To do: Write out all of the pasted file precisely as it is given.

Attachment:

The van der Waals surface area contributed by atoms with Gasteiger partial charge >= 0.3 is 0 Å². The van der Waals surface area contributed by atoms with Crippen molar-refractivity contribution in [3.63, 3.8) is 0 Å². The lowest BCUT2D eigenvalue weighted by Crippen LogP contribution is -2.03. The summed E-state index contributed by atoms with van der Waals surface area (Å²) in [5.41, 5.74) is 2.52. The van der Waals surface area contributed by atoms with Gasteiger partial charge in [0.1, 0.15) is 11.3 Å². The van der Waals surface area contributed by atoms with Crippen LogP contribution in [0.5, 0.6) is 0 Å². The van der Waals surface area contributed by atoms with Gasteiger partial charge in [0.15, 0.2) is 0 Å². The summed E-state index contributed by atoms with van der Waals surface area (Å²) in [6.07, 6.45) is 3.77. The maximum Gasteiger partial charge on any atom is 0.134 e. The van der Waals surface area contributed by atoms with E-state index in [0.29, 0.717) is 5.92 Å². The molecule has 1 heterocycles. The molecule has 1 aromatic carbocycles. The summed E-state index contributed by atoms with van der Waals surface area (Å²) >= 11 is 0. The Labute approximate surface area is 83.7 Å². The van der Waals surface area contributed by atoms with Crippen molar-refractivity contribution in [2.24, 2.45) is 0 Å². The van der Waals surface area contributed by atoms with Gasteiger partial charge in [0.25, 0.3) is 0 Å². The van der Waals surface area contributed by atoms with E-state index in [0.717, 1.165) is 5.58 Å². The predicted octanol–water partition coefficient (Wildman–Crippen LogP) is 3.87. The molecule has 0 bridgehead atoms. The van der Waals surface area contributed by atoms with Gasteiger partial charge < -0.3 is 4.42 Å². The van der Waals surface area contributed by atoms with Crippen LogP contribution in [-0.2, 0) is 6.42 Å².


The van der Waals surface area contributed by atoms with Gasteiger partial charge >= 0.3 is 0 Å². The van der Waals surface area contributed by atoms with Crippen molar-refractivity contribution in [3.63, 3.8) is 0 Å². The lowest BCUT2D eigenvalue weighted by Crippen LogP contribution is -2.03. The summed E-state index contributed by atoms with van der Waals surface area (Å²) in [5.41, 5.74) is 2.52. The van der Waals surface area contributed by atoms with Gasteiger partial charge in [0.1, 0.15) is 11.3 Å². The van der Waals surface area contributed by atoms with Crippen LogP contribution in [0.5, 0.6) is 0 Å². The van der Waals surface area contributed by atoms with Gasteiger partial charge in [0.15, 0.2) is 0 Å². The summed E-state index contributed by atoms with van der Waals surface area (Å²) in [6.07, 6.45) is 3.77. The maximum Gasteiger partial charge on any atom is 0.134 e. The van der Waals surface area contributed by atoms with E-state index in [0.29, 0.717) is 5.92 Å². The molecule has 1 heterocycles. The molecule has 1 aromatic carbocycles. The summed E-state index contributed by atoms with van der Waals surface area (Å²) >= 11 is 0. The Labute approximate surface area is 83.7 Å². The van der Waals surface area contributed by atoms with Crippen molar-refractivity contribution in [2.24, 2.45) is 0 Å². The van der Waals surface area contributed by atoms with Gasteiger partial charge in [0.25, 0.3) is 0 Å². The van der Waals surface area contributed by atoms with E-state index in [0.717, 1.165) is 5.58 Å². The predicted octanol–water partition coefficient (Wildman–Crippen LogP) is 3.87. The molecule has 0 bridgehead atoms. The van der Waals surface area contributed by atoms with Gasteiger partial charge < -0.3 is 4.42 Å². The van der Waals surface area contributed by atoms with Crippen LogP contribution in [-0.2, 0) is 6.42 Å².